A parents’ guide to child support in Australia

Whether you’re paying or receiving, child support payments are a major concern for people going through a separation or divorce with a child. In Australia, it’s expected that both parents have an obligation to financially support their children after a separation or divorce.

We’ve written this post as an easy guide to child support. Furthermore, we answer some common FAQs about child support payments we receive as law professionals. Keep reading our straightforward child support guide to further your understanding.


How to handle child support and going through a separation and divorce with a child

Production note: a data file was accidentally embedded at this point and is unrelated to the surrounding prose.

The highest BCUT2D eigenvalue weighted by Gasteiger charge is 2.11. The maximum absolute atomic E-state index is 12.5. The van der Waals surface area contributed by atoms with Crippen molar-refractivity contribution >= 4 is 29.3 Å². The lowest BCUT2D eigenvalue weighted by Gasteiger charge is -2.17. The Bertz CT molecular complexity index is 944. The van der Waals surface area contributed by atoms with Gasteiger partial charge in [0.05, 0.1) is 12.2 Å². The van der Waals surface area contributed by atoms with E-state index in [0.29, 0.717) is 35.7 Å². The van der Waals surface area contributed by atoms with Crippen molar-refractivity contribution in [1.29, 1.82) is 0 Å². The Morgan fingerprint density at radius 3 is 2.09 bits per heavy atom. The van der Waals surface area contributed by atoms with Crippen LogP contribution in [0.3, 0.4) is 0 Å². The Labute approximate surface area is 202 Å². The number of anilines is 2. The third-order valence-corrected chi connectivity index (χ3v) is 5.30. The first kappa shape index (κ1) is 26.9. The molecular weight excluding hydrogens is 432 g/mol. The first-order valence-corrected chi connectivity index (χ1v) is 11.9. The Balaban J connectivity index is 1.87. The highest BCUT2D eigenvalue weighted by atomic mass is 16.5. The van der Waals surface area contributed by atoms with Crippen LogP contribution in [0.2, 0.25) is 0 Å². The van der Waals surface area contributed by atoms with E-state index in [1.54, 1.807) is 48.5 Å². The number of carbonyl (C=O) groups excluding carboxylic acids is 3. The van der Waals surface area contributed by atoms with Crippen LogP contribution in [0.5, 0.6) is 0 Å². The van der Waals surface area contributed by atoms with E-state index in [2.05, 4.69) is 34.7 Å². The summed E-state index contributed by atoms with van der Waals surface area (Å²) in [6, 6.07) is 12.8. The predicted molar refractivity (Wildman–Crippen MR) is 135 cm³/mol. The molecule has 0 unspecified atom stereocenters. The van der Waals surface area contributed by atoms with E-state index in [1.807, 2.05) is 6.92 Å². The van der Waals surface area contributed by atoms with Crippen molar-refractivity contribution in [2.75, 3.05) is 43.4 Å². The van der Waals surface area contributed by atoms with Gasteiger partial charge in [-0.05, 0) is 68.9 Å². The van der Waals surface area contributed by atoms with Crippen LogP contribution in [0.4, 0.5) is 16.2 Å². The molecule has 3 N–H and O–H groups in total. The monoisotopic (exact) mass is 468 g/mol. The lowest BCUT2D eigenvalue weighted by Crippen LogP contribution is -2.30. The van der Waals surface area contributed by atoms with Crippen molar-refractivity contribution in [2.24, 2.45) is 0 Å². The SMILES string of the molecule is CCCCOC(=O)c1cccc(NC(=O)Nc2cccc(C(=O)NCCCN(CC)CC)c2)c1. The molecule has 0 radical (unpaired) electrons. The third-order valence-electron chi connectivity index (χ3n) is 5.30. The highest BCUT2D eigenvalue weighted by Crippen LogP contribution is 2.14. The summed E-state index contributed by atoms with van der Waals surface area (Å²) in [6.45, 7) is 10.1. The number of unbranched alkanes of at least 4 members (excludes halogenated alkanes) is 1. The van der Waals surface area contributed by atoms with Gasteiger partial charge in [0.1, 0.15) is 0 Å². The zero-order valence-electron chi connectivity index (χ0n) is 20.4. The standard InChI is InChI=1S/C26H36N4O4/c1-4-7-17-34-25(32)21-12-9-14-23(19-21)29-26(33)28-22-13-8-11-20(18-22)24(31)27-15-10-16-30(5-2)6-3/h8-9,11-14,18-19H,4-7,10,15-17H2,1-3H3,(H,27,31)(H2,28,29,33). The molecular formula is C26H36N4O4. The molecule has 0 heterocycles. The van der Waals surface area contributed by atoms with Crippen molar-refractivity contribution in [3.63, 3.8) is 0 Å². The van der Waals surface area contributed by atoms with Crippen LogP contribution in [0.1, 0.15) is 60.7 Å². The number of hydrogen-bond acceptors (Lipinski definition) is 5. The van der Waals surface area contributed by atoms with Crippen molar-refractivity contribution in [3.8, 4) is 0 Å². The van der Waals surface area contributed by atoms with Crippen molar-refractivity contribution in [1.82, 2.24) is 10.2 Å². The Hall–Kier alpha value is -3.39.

Child support is a complex area of law, and each situation is unique. Here are some of the key details at a glance:

  • Services Australia handles applications for child support
  • Child support payments are calculated with a complex formula, and each case is unique
  • You can make a Child Support Agreement with your former partner without a formal application

At Australian family lawyers, we can help you navigate child support and other children’s matters when you’re going through a divorce. 

Understanding child support in Australia

The purpose of child support in Australia is to ensure that the well-being of children is properly maintained, and that both parents are meeting obligations to financially support their children after a divorce.